1. Ray Bignell

    I also felt slightly disappointed after seeing this although it was enjoyable enough while I was sitting in the cinema. At the risk of seeming obvious one difference with Control is that the latter could build up to a climatic moment – the suicide of Ian Curtis. That tension was always there for those who knew the story whereas at the end of Nowhere Boy the character was about to embark on one of the most successful careers ever in music.
    However, it did provide context to John Lennon’s anger and his reputation for being unpleasant and a bully. You’ve often said that biopics are “difficult” and perhaps this is another example.


    • venicelion

      Yes, that could be one reason for the film’s slightly disappointing performance. Given the central character, the acting talent and the buzz around the director, the current box-office (£1.25 million after 7 weeks) is not that much better than Control‘s £1.13 million over the same period. I wish it was easy to get the audience profile figures for both films – my guess is that Nowhere Boy has attracted more of the general specialised cinema audience, whereas Control appealed more to a specific fanbase (and therefore younger). But I may be way off.

      I don’t know much about Sam Taylor-Wood, but I’m a bit surprised that an artist working on video pieces wasn’t more experimental in approaching the story of a young man with artistic pretensions himself. She includes a thanks to the late Anthony Minghella in the credits and she did work with him at one time. Minghella seems to have been a nice guy who was highly respected by colleagues – but I’ve never really gone for his films. I wonder how Nowhere Boy would have turned out if a North European artist turned filmmaker had directed it? Even better, imagine what Fassbinder might have made of the melodrama! btw the production notes reveal that the costume designer, Julian Day, also worked on Control. He makes some interesting points about the need for colourful designs and makes me think that possibly it’s not black and white that the film needs but some other stylistic feature, something noirish. There are moments in the film which just seem banal – the crane shot at the Summer Fete looks like a margarine commercial, but perhaps that’s just because I’ve seen the b+w images of the Quarrymen so many times. I’m sure that there is plenty more to say about this film.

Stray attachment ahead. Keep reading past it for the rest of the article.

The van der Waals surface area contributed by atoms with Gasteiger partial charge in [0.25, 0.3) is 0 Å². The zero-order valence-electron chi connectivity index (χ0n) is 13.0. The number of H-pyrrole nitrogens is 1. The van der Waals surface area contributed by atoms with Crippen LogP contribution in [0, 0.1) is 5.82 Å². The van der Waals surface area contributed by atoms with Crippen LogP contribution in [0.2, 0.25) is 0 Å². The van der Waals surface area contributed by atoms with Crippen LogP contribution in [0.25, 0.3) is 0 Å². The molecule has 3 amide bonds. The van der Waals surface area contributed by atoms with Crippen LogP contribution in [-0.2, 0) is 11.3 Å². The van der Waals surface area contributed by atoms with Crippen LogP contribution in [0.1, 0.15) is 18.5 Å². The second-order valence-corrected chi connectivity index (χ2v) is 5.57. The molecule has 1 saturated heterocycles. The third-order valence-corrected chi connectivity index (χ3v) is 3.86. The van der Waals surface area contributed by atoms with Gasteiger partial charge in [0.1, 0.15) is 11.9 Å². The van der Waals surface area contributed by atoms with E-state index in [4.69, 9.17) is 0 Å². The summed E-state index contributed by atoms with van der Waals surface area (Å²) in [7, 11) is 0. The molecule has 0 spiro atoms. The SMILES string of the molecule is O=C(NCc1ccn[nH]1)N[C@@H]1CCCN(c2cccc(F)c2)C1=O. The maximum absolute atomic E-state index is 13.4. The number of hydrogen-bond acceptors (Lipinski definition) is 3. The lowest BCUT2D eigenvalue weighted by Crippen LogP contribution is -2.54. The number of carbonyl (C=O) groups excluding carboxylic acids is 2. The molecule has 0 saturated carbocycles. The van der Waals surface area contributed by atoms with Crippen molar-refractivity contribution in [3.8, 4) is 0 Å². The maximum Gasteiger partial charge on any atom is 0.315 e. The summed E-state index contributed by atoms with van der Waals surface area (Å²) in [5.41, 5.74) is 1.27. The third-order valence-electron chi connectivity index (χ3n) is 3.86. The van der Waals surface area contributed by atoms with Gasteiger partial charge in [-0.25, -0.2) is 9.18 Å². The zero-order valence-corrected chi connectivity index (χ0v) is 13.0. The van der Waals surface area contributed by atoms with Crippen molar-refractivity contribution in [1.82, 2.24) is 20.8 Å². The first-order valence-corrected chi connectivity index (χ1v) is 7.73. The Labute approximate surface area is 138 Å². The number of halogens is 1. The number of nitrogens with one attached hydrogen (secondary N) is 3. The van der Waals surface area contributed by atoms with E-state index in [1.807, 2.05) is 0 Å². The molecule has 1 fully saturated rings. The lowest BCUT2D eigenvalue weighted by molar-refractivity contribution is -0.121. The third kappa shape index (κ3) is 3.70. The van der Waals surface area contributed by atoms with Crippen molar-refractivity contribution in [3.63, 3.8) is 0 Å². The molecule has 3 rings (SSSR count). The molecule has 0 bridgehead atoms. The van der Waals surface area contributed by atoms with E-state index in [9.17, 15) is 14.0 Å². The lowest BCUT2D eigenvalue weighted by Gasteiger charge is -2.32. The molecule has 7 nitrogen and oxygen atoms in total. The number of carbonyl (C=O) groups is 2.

2. keith1942

    I can see that the performances have certain limitations in the film. However, I think another problem is that the film tends to melodrama. I think melodrama is great, but this film only uses in part. In particular, there is a conflict at the centre of the film between the ‘alternative mothers’, who also represent alternative class situations. But that is not explored in the context of the film, which I think would add to its sense of purpose.
    The ‘bicycle’ motif is interesting. Presumably Alan Bennett has spotted this, because it re-appears in The History Boys.


    • des1967

      I don’t know if the trail has gone completely cold on this thread but it didn’t get a cinema release up our way and I’ve just seen it on DVD. Really interesting stuff in the thread on genre and style but I’ll limit myself to casting which I thought was terrific. I had worries about Kristyn Scott-Thomas playing Aunt Mimi (no, not about her French accent this time!) It was indeed an interesting casting choice. I hadn’t thought of her as a provincial petite-bourgeoise but she catches it to perfection. (I should have recalled the remarks Lawrence Olivier is supposed to have said to Dustin Hoffman: “Try acting, dear boy”). And she and Anne Marie Duff worked extremely well together, especially in bringing out the class differences that had developed between the sisters. Like everyone else here I feel frustrated that UK films like these can’t seem to attract decent audiences. Anything we can learn from across La Manche?